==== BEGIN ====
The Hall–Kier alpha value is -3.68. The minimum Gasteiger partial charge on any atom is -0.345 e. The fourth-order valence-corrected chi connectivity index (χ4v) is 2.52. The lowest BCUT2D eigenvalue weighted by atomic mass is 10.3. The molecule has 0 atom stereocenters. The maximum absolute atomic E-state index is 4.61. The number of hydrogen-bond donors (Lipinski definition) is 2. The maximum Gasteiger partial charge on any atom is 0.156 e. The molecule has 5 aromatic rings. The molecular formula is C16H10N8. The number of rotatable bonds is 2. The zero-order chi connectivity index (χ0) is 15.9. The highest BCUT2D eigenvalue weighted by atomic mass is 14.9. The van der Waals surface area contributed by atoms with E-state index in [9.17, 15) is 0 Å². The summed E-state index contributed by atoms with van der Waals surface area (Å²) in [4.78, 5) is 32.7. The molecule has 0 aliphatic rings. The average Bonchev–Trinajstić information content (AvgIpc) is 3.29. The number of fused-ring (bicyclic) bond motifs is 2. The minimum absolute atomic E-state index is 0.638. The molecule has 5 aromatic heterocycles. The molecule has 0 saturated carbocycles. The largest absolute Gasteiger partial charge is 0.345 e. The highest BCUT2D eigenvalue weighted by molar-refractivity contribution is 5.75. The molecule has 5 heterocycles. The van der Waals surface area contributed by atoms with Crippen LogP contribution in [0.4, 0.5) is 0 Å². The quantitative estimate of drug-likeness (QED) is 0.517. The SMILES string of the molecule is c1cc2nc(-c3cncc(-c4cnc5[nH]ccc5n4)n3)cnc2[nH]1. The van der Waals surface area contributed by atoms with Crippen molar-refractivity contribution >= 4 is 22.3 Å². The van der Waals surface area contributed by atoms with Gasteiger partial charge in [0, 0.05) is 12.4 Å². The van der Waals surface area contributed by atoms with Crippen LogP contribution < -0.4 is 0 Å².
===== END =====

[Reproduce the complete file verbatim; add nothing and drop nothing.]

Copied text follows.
The Hall–Kier alpha value is -3.68. The minimum Gasteiger partial charge on any atom is -0.345 e. The fourth-order valence-corrected chi connectivity index (χ4v) is 2.52. The lowest BCUT2D eigenvalue weighted by atomic mass is 10.3. The molecule has 0 atom stereocenters. The maximum absolute atomic E-state index is 4.61. The number of hydrogen-bond donors (Lipinski definition) is 2. The maximum Gasteiger partial charge on any atom is 0.156 e. The molecule has 5 aromatic rings. The molecular formula is C16H10N8. The number of rotatable bonds is 2. The zero-order chi connectivity index (χ0) is 15.9. The highest BCUT2D eigenvalue weighted by atomic mass is 14.9. The van der Waals surface area contributed by atoms with E-state index in [9.17, 15) is 0 Å². The summed E-state index contributed by atoms with van der Waals surface area (Å²) in [4.78, 5) is 32.7. The molecule has 0 aliphatic rings. The average Bonchev–Trinajstić information content (AvgIpc) is 3.29. The number of fused-ring (bicyclic) bond motifs is 2. The minimum absolute atomic E-state index is 0.638. The molecule has 5 aromatic heterocycles. The molecule has 0 saturated carbocycles. The largest absolute Gasteiger partial charge is 0.345 e. The highest BCUT2D eigenvalue weighted by molar-refractivity contribution is 5.75. The molecule has 5 heterocycles. The van der Waals surface area contributed by atoms with Crippen LogP contribution in [0.4, 0.5) is 0 Å². The quantitative estimate of drug-likeness (QED) is 0.517. The SMILES string of the molecule is c1cc2nc(-c3cncc(-c4cnc5[nH]ccc5n4)n3)cnc2[nH]1. The van der Waals surface area contributed by atoms with Crippen molar-refractivity contribution >= 4 is 22.3 Å². The van der Waals surface area contributed by atoms with Gasteiger partial charge in [0, 0.05) is 12.4 Å². The van der Waals surface area contributed by atoms with Crippen LogP contribution < -0.4 is 0 Å².